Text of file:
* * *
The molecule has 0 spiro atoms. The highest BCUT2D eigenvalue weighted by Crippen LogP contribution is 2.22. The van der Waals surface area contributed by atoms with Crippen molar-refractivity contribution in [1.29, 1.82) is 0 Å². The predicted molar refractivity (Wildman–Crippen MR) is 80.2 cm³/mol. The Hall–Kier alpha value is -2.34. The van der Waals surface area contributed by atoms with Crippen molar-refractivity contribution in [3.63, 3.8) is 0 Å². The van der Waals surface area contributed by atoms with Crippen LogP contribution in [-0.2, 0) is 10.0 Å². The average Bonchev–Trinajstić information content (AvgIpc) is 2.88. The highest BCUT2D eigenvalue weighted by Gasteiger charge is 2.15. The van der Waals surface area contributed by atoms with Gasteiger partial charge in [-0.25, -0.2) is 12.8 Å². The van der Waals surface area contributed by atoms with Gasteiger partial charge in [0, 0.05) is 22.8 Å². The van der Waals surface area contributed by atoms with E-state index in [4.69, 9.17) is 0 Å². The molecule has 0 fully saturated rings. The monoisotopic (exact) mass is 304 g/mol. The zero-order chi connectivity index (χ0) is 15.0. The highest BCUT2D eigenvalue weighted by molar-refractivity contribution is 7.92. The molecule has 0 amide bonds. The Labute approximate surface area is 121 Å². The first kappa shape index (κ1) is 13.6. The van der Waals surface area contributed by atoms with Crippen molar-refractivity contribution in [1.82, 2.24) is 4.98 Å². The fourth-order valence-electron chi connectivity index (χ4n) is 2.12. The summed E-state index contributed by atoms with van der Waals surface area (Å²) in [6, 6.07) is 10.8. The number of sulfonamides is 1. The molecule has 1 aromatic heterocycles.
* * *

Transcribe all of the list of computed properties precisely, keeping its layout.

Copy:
The molecule has 0 spiro atoms. The highest BCUT2D eigenvalue weighted by Crippen LogP contribution is 2.22. The van der Waals surface area contributed by atoms with Crippen molar-refractivity contribution in [1.29, 1.82) is 0 Å². The predicted molar refractivity (Wildman–Crippen MR) is 80.2 cm³/mol. The Hall–Kier alpha value is -2.34. The van der Waals surface area contributed by atoms with Crippen molar-refractivity contribution in [3.63, 3.8) is 0 Å². The van der Waals surface area contributed by atoms with Crippen LogP contribution in [-0.2, 0) is 10.0 Å². The average Bonchev–Trinajstić information content (AvgIpc) is 2.88. The highest BCUT2D eigenvalue weighted by Gasteiger charge is 2.15. The van der Waals surface area contributed by atoms with Gasteiger partial charge in [-0.25, -0.2) is 12.8 Å². The van der Waals surface area contributed by atoms with Gasteiger partial charge in [0, 0.05) is 22.8 Å². The van der Waals surface area contributed by atoms with E-state index in [4.69, 9.17) is 0 Å². The molecule has 0 fully saturated rings. The monoisotopic (exact) mass is 304 g/mol. The zero-order chi connectivity index (χ0) is 15.0. The highest BCUT2D eigenvalue weighted by molar-refractivity contribution is 7.92. The molecule has 0 amide bonds. The Labute approximate surface area is 121 Å². The first kappa shape index (κ1) is 13.6. The van der Waals surface area contributed by atoms with Crippen molar-refractivity contribution in [1.82, 2.24) is 4.98 Å². The fourth-order valence-electron chi connectivity index (χ4n) is 2.12. The summed E-state index contributed by atoms with van der Waals surface area (Å²) in [6, 6.07) is 10.8. The number of sulfonamides is 1. The molecule has 1 aromatic heterocycles.